As I was teaching my HR certification class on Saturday we talked about the issue of how HR is to respond to an employee revealing information about actions that could be damaging to the company, but then asking HR to keep it confidential. Of course, HR cannot do that. They have an obligation to investigate. Having had that conversation on Saturday, last night I read Ten Simple Steps to Avoid Employment Lawsuits by Adam Gates of Baker Donaldson. I thought his post was excellent advice, so I am giving credit where credit is due.
I will not go into as much detail as did Gates, to get that you need to click the link above and read the original. I will add my own commentary.
Step One: Make it easier for people to report complaints.
Gates points out that a company needs multiple ways to report what they are experiencing or seeing. The chain of command is no longer acceptable, as I wrote in 2010 in When HR Is Harassed: What Then? and in A Follow up to Who do you report harassment to if the harasser is the CEO? The lesson is, you will be much better off if you have an easy process to report harassment, discrimination, or other wrongdoing.
Step Two: Timeliness is Next to Godliness.
Gates’ message is that you need to act immediately when you find out about something that needs to be investigated. He says “The company’s response will obviously depend on the problem, but understand that the response – or lack thereof – will be scrutinized.” You will find an example of how that can get a company in trouble in A story of sexual harassment and bad HR.
Step Three: Document Performance Deficiencies.
Everyone in HR knows the mantra “document, document, document. Yet, it is amazing how often it does not get done. Bad performance gets overlooked until a point is reached that the supervisor can no longer abide and then the employee gets terminated. That is bad practice. As Gates says “…make sure the employee you just fired for performance issues has already been written up twice for poor performance.”
Step Four: Don’t Make Exceptions.
Gates says “A big part of being perceived as a fair employer is consistent application of the rules. When you make an exception for one employee, you alienate the others.” I do take an exception to Gates’ blanket statement on exceptions. Not every situation is the same, though it may be perceived that way. You need to understand the differences. Terminating an employee with a poor attendance record is ok if the employee is a laggard, it is not ok if those attendance problems are related to either an ADA or FMLA situation. Under the “make no exceptions” policy you might get in a great deal of trouble. Similar situations require similar responses but understand the circumstances.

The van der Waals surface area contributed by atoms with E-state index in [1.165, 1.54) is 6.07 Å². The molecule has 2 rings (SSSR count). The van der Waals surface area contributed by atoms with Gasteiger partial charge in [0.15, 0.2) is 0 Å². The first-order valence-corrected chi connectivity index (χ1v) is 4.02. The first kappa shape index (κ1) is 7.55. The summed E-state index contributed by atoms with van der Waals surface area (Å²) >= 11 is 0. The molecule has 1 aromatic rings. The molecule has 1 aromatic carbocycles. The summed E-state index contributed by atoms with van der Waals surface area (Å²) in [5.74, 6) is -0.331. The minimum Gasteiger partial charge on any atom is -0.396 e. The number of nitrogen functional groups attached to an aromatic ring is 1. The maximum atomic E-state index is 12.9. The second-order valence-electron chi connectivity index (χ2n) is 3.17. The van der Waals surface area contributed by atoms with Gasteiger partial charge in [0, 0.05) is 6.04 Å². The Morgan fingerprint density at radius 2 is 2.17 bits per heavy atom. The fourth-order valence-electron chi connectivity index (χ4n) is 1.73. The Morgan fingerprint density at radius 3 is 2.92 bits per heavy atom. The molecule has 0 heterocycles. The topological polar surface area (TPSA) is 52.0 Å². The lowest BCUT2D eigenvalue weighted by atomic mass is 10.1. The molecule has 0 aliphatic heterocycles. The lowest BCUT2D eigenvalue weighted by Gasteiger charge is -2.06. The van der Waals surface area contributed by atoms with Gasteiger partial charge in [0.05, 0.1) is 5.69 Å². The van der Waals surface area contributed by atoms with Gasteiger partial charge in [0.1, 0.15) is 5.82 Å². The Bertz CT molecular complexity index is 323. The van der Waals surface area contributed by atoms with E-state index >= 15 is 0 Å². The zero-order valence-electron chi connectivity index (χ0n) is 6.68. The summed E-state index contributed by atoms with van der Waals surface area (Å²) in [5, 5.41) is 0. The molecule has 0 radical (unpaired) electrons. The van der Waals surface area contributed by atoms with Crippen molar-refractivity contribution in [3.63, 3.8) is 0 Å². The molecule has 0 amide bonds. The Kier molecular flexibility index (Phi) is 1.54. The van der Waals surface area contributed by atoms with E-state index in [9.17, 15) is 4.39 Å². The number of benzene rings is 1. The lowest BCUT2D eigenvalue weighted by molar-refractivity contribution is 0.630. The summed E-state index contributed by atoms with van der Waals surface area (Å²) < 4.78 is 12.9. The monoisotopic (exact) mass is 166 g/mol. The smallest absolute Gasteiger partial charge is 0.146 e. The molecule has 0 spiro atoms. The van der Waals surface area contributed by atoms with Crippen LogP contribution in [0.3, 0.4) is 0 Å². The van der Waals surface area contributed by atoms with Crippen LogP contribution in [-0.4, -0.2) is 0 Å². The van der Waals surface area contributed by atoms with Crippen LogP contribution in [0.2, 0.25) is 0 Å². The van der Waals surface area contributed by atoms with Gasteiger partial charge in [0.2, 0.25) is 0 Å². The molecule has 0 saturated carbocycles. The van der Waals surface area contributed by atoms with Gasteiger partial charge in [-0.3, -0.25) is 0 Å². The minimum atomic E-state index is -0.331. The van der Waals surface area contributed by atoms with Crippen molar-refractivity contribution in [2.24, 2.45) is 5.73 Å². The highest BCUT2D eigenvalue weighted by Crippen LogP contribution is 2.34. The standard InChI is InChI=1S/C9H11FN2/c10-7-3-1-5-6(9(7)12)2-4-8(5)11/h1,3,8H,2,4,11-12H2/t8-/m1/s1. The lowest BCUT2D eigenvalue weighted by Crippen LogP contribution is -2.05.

Step Five: Train Your Front Line.
I am in total agreement with Gates on this one. Train your frontline managers. Spend some money to save some money. A $2000 training course is much more cost effective than a $200,000 settlement.
Step Six: Create Specialists.
I like this one a lot if you have the staff to handle it. Not all HR departments have extra people. I deal with a lot of HR departments of one. If you have the people, train someone to handle Workers’ Comp or ADA or FMLA situations. Train someone to be the eyes and ears on harassment situations, but if you don’t have the staff, then seek and get to know consultants that can help you.
Step Seven: Make Your Handbook a Tool, Not a Stumbling Block.
Yep, believe it or not, there is value to that employee handbook. Gates says “…often handbooks include too many policies or complicated policies with unnecessary deadlines and commitments that trip companies up. Simplify your handbook. Keep it up-to-date.” It is your best communication tool. Use it effectively.
Step Eight: Terminate Slowly.
I disagree with Gates’ terminology here. I see far too many companies interpreting this as “take forever” before you let someone go. Gates means, and this is what I agree with, BE CAREFUL in your terminations. No employee should ever be terminated on the spot or by one manager. Have the supervisor or manager suspend the employee and then have that termination reviewed by someone with HR training. Change the action if the facts don’t fit.
Step Nine: Consider severance agreements.
Money paid for agreements not to sue can be cost-effective. So they are good considerations. You may want to talk to your lawyer first.
Step Ten: Operate by the Golden Rule.
I agree with Gates here too. Would you like to have happen to you what you are about to do to someone? Just this may save you some heartache.
These are 10 great steps to keep in mind deal with employees in the workplace. If you would like to read Gates’ original article then click here.